Managing blood pressure can be difficult, especially during the holidays and winter months.
A change in routine, family visits, traveling, illness, holiday menus and financial concerns can all conspire to derail your best efforts at keeping chronic conditions, such as high blood pressure, under control.
If you are one of the millions of American adults with high blood pressure, it is vital to keep your blood pressure stable. Drastic changes can put you at risk for heart attack or stroke.
Here are three ways to control your blood pressure throughout the holiday season from the American Heart Association:
Decongestants are in many over-the-counter cold and flu medications but they have some harmful side effects. They can raise blood pressure and decrease the effectiveness of some prescribed blood pressure medications. It's best to use them for the shortest duration possible and avoid in severe or uncontrolled hypertension. Consider alternative therapies, such as nasal saline, intranasal corticosteroids or antihistamines, as appropriate.
The winter months tend to bring an increase in both heart attacks and strokes. According to research from the Journal of the American Heart Association, a 4.2 percent increase in heart-related deaths occurs away from a hospital from Dec. 25 to Jan. 7.
“Factors like cold weather, sudden increase in activity like shoveling snow, stress and dietary indiscretion can contribute to a chain of events leading to more stress on the heart during the winter months, potentially triggering a heart attack or other cardiac event,” said Jorge Plutzky, M.D., director of Preventive Cardiology at the Brigham and Women's Hospital and a volunteer with the American Heart Association.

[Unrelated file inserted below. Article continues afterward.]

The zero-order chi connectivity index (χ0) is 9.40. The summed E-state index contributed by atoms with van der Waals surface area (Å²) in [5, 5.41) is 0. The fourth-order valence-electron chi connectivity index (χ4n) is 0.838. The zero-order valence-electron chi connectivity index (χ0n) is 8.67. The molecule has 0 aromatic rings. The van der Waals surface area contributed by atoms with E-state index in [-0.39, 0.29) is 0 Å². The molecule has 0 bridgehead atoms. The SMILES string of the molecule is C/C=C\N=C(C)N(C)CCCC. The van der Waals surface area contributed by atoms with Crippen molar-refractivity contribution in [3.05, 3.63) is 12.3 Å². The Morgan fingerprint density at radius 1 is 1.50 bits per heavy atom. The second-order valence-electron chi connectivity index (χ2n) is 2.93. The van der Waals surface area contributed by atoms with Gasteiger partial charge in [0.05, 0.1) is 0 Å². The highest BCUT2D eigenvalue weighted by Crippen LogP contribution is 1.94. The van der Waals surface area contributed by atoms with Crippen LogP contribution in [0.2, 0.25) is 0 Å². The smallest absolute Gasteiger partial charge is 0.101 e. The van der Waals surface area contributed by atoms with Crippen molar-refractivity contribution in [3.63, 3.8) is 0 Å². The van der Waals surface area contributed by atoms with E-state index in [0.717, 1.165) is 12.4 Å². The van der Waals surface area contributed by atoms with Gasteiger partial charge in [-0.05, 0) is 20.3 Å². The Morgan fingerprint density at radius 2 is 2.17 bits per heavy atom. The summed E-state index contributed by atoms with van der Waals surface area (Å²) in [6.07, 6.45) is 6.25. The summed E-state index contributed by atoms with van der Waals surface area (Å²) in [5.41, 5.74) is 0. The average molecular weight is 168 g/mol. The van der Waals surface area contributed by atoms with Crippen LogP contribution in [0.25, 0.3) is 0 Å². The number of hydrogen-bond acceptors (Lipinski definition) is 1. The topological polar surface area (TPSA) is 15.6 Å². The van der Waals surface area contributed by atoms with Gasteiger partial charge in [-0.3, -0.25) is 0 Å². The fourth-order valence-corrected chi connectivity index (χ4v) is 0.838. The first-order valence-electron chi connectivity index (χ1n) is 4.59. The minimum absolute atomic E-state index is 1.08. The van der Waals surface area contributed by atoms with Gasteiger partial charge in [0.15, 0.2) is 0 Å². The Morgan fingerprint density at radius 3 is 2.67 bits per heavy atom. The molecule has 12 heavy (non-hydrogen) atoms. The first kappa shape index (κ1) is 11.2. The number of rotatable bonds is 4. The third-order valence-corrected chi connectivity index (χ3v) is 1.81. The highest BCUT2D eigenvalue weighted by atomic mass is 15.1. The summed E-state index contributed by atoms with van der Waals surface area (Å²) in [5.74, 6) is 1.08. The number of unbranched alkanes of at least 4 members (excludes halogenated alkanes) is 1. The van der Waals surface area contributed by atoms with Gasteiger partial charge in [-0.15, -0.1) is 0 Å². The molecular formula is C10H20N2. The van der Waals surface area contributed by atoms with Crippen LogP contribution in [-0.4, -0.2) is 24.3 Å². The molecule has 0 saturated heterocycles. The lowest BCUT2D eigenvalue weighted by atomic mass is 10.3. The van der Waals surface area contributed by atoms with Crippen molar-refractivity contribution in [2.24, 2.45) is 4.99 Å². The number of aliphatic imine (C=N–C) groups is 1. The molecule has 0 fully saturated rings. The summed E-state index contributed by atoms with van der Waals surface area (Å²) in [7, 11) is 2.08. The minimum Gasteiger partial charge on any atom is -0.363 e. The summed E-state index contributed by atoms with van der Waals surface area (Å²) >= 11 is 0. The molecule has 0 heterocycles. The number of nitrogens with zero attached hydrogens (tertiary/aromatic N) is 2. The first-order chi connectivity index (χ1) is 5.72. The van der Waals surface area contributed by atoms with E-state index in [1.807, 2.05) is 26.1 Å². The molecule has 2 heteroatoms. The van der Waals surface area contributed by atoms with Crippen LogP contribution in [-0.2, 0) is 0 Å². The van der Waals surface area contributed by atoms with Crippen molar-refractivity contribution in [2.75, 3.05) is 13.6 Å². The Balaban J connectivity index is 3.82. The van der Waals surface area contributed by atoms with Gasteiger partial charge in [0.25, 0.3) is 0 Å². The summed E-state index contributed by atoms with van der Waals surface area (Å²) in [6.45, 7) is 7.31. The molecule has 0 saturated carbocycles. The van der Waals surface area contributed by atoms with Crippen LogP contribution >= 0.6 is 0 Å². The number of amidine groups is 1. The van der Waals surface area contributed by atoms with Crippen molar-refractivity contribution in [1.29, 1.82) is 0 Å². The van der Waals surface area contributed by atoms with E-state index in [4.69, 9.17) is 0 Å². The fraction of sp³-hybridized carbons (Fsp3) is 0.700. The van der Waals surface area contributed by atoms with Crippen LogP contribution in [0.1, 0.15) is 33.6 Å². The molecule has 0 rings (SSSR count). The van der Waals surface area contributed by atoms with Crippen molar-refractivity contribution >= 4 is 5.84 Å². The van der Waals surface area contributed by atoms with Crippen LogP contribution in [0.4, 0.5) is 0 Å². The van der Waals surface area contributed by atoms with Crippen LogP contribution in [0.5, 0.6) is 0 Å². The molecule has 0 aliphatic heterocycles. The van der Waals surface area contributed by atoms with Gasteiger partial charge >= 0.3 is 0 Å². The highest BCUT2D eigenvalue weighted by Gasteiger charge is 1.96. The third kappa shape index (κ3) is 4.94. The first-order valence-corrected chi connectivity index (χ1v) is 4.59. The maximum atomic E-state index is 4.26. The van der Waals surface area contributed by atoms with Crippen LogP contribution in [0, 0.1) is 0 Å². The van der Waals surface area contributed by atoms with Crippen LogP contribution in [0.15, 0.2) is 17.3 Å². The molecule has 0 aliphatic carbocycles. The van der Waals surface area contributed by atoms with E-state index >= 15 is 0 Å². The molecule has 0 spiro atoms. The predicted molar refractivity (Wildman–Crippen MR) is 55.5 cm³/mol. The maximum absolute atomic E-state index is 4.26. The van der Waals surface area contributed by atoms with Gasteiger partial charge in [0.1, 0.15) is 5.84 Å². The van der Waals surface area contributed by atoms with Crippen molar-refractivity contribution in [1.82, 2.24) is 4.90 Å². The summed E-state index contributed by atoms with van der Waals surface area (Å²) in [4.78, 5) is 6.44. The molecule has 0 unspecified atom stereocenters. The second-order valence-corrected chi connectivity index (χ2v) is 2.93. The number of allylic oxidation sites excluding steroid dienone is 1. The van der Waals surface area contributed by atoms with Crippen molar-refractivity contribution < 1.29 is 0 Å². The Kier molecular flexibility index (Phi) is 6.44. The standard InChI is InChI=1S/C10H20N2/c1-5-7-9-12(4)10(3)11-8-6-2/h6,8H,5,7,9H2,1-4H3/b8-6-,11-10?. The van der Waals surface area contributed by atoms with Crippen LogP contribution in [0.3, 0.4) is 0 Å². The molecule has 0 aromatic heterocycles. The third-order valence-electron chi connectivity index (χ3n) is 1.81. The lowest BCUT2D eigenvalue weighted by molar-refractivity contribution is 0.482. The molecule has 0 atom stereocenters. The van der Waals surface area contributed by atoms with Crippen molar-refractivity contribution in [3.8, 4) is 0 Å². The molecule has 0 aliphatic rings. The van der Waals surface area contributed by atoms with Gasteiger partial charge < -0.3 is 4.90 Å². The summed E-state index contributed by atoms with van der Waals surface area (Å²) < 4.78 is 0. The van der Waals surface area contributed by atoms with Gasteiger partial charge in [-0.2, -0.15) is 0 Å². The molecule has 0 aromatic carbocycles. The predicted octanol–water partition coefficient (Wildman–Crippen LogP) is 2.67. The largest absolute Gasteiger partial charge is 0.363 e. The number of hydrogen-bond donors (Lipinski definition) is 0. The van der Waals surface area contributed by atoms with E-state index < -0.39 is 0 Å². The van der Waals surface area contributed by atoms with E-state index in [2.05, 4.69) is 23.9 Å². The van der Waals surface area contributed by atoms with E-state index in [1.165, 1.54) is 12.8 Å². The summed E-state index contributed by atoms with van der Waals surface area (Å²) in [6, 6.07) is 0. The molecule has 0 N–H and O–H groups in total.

It is vital to keep track of your medication and take it as prescribed by your doctor to decrease chances of heart attack and stroke. The American Heart Association's Check Change Control Tracker is one way to monitor your health, as it allows you to set up text message reminders, text in blood pressure readings, connect with volunteers or providers and receive messages from volunteers or providers.
The holidays can be a bad influence on healthy eating habits. However, it is important to stay active during these times and continue eating healthy. While you are enjoying holiday feasts with family, be aware of sodium, often found in seasonal foods such as bread, cheeses and prepared meats, which can increase blood pressure. Don't feel like you can't indulge a little, but make sure to incorporate healthy meals.
Staying active while traveling can be a challenge, as well. Try bringing simple exercise equipment such as a jump rope or resistance band with you. Consider walking to sights or restaurants nearby, or finding a local park or indoor walking path.